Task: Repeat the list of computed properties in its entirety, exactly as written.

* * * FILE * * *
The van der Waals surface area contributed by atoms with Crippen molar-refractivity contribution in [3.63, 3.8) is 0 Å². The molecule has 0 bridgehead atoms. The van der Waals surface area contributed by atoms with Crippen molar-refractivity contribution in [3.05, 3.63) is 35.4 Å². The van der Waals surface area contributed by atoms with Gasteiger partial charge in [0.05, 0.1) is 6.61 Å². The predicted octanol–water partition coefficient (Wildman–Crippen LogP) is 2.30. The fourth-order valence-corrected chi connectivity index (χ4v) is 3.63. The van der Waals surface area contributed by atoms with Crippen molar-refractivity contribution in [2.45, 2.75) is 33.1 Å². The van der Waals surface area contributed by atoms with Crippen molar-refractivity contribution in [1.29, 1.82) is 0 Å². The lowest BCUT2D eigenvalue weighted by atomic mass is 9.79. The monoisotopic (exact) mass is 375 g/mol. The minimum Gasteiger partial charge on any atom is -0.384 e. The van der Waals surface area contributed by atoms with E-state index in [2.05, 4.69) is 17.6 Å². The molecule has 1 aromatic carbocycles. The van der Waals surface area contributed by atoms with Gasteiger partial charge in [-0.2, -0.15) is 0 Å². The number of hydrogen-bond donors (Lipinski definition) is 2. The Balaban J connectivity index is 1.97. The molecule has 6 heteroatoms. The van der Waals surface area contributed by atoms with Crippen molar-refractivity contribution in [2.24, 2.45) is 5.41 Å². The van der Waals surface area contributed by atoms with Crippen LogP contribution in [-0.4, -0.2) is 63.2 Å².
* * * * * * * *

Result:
The van der Waals surface area contributed by atoms with Crippen molar-refractivity contribution in [3.63, 3.8) is 0 Å². The molecule has 0 bridgehead atoms. The van der Waals surface area contributed by atoms with Crippen molar-refractivity contribution in [3.05, 3.63) is 35.4 Å². The van der Waals surface area contributed by atoms with Gasteiger partial charge in [0.05, 0.1) is 6.61 Å². The predicted octanol–water partition coefficient (Wildman–Crippen LogP) is 2.30. The fourth-order valence-corrected chi connectivity index (χ4v) is 3.63. The van der Waals surface area contributed by atoms with Crippen molar-refractivity contribution in [2.45, 2.75) is 33.1 Å². The van der Waals surface area contributed by atoms with Crippen molar-refractivity contribution in [1.29, 1.82) is 0 Å². The lowest BCUT2D eigenvalue weighted by atomic mass is 9.79. The monoisotopic (exact) mass is 375 g/mol. The minimum Gasteiger partial charge on any atom is -0.384 e. The van der Waals surface area contributed by atoms with E-state index in [2.05, 4.69) is 17.6 Å². The molecule has 1 aromatic carbocycles. The van der Waals surface area contributed by atoms with Gasteiger partial charge in [-0.2, -0.15) is 0 Å². The number of hydrogen-bond donors (Lipinski definition) is 2. The Balaban J connectivity index is 1.97. The molecule has 6 heteroatoms. The van der Waals surface area contributed by atoms with Crippen molar-refractivity contribution in [2.24, 2.45) is 5.41 Å². The van der Waals surface area contributed by atoms with Crippen LogP contribution in [-0.4, -0.2) is 63.2 Å².